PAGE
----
In a few days, Dan Richards will hit the ground in Sochi to begin final preparations for the Winter Olympics. As head of a Boston-based crisis management and response company, Richards has been hired to help protect the U.S. ski and snowboard teams while they compete in Russia. He hopes for an uneventful few weeks, but with recent news of terrorist bombings in the region and Islamist militants threatening further attacks, his job could prove difficult. "I think there is a high degree of concern and nervousness," the chief executive of Global Rescue said.
NATIONAL
January 13, 2014 | By Michael Muskal
A Southwest Airlines jet that landed at the wrong Missouri airport successfully took off despite a short runway and was heading to an airport that can accommodate its size. The Boeing jet took off from the Taney County airport in Missouri without incident Monday afternoon.  Airline officials said they didn't know why the craft, carrying 124 passengers and a crew of five, went to the smaller airport, which does not usually handle such large airplanes. It was supposed to have landed at Branson Airport, about seven miles away.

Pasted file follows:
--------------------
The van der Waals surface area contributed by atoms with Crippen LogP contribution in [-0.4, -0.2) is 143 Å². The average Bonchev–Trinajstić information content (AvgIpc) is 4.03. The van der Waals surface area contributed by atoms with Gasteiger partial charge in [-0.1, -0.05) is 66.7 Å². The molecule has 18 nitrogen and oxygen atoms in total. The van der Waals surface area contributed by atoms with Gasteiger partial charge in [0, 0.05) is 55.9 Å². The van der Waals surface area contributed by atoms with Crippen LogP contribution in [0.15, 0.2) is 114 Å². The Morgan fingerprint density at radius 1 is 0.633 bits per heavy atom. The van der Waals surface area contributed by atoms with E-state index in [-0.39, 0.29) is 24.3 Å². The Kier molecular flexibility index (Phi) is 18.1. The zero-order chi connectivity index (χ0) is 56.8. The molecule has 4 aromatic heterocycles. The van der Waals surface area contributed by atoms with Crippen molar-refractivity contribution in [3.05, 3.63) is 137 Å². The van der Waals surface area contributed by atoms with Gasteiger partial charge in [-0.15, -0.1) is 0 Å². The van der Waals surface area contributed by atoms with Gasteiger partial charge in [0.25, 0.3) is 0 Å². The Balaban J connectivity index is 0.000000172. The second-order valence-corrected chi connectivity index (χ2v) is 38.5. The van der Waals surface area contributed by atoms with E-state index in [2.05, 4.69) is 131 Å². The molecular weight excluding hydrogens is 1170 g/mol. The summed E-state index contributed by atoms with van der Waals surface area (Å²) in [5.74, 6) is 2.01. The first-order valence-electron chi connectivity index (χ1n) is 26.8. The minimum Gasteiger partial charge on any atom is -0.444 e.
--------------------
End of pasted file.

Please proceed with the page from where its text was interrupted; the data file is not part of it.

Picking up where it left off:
NATIONAL
January 13, 2014 | By Matt Pearce
The water ban that left 300,000 people in West Virginia unable to drink tap water, shower or wash their clothes was lifted in some places on Monday as the aftermath of a chemical spill stretched into its fifth day. But as hospitals began to get their water systems online and officials disbursed instructions to homeowners on how to clean out the chemical that contaminated their tap water -- and in some cases, their clothes and their dishes --...
CALIFORNIA | LOCAL
January 6, 2014 | By Ruben Vives
A baby girl became the first newborn in 2014 to be safely surrendered in Los Angeles County over the weekend at a Culver City hospital, officials announced Monday. The newborn also became the 114 th baby to be delivered safely since the Safe Surrender program started nearly 13 years ago, according to Los Angeles County Supervisor Don Knabe's office. “There is no better way to start the new year then to learn of the healthy and safe surrender of a newborn baby girl,” Knabe said in a statement.